Twins catcher Joe Mauer is so popular in his home state that there are ruffed grouse that will not leave him alone.

"Joe was in his deer stand the other day and this grouse started flapping around him,'' his mother, Teresa, said. "Eventually, the grouse landed in his stand and wouldn't leave. Joe didn't know what to do.''

Mauer was conducting his pursuit of venison with a bow. He said a couple of deer appeared but not within shooting distance. Why not a firearm?

"No way ... we don't want Joe in a tree with a gun,'' Teresa said.

Fear of having a three-toed catcher? His mother nodded and said, "That's it.''

For now, Mauer's a three-time batting champion, and no other catcher in the 109 years of the American League can claim one. Think about it, Joe: You have three batting titles at age 26, and the remaining 11 decades worth of regular AL catchers have zero.

"It's very hard to get my head around that one,'' said Mauer, and then added: "When all is said and done, I want to be looked at as a great teammate and a great player.''

Mauer has worked rapidly to build such a legacy, and another stride was taken Monday when it was announced that he had gained a landslide victory as the Most Valuable Player.

He joins Mickey Cochrane (1934), Yogi Berra (1951-54-55), Elston Howard (1963), Thurman Munson (1976) and Pudge Rodriguez (1999) as the sixth individual AL catcher to win an MVP in 79 seasons of the award.

Certainly, Mauer's ability to gain 27 of 28 first-place votes -- and to do so three years after teammate Justin Morneau was voted the MVP -- gives lie to the idea that ballplayers stuck out here on the prairie don't get proper attention.

This is an award for all Twins followers to celebrate, and also for tens of thousands to feel foolish.

There were those of us who suggested the Twins had erred by not selecting Mark Prior, the Southern Cal pitcher, over Mauer, about to graduate from Cretin-Derham Hall High School, with the first selection in the 2001 June draft.

We accused the Twins of choosing to save money with the local kid, rather than accede to Prior's enormous demands. Terry Ryan, then the baseball boss, said this was erroneous -- that the Twins took Mauer because they saw him as the best player in a high-quality draft.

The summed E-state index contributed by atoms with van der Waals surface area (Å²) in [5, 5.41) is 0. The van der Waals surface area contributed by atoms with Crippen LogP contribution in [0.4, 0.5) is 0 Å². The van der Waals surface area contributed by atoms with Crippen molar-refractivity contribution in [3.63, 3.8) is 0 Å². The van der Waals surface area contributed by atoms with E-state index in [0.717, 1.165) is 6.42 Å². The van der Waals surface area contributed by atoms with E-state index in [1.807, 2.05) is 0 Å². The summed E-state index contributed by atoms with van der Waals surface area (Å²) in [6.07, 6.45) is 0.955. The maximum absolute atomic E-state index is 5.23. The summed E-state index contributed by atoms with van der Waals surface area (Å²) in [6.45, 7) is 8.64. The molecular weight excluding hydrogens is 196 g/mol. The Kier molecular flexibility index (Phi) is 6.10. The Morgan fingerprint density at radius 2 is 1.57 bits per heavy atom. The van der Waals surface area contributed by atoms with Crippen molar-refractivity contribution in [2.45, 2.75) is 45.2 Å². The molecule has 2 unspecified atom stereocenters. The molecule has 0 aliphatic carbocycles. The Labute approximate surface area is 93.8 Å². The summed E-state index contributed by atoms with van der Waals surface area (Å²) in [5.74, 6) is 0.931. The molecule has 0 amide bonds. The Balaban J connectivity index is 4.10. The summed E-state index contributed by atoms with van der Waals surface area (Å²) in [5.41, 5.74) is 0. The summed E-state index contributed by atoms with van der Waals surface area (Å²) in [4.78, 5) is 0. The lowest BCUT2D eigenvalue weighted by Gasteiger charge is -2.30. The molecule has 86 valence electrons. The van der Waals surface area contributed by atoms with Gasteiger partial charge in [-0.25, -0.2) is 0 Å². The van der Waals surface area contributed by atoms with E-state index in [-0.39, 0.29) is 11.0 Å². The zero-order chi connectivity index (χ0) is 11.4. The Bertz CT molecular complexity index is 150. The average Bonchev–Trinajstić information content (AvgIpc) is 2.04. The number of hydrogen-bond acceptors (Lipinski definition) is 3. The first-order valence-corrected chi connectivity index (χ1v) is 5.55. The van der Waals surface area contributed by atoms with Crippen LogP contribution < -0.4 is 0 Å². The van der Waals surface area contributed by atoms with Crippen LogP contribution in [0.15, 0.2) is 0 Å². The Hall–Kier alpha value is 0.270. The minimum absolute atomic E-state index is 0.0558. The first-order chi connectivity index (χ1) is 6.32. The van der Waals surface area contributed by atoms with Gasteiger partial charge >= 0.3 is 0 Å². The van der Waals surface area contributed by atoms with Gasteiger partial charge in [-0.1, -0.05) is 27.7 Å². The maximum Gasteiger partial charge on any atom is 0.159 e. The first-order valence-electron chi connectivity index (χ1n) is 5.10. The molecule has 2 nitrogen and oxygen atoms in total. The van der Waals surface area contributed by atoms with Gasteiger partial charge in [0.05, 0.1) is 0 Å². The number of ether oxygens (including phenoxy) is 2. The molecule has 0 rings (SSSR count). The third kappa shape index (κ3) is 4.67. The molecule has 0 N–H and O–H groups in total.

It is a tribute to Mr. Ryan's class that he doesn't ask, "What do you think of Prior versus Mauer now?'' every time that we run into him.

Prior had early success and flamed out with shoulder problems. He won his last game in the big leagues Aug. 5, 2006. On that day, Mauer was hitting .365 on his way to a first batting title. And .365 is what Mauer batted this season in winning his third.

You betcha, we members of the draft-Prior crowd were morons, although no more so than the naïve media types and masses of civilians insisting the wise course for the Twins was to move Mauer from behind the plate.

This was an overreaction to injuries that cost Mauer most of his 2004 rookie season and a hunk of 2007. He also had a back problem during the last offseason, and it took until the end of spring training to find the proper treatment.

The "Move Joe'' crowd was in its glory during Mauer's April absence. Then he showed up in the Metrodome on May 1, hit a home run on his first swing, and put up gaudy numbers while serving as an ironman catcher.

What people always have missed during their lobbying for Mauer's transfer was the fact productive hitters -- the Craig Biggios -- that changed positions in their 20s did so because they were mediocre catchers.

A baseball operation would have to be run by rockheads to move a great catcher -- and Mauer is that -- as long as his skills behind the plate remain near their zenith. This is the game's most important playing position, and the Twins are blessed with the game's best.

And one more thing: Joe Mauer officially became an MVP on Monday precisely because he's a tremendous catcher with large offensive numbers. Put him somewhere on the field less vital, and he gets beat out by one Yankee (Mark Teixeira) and maybe a second (Derek Jeter).

Patrick Reusse can be heard 5:30-9 a.m. weekdays on AM-1500 KSTP. •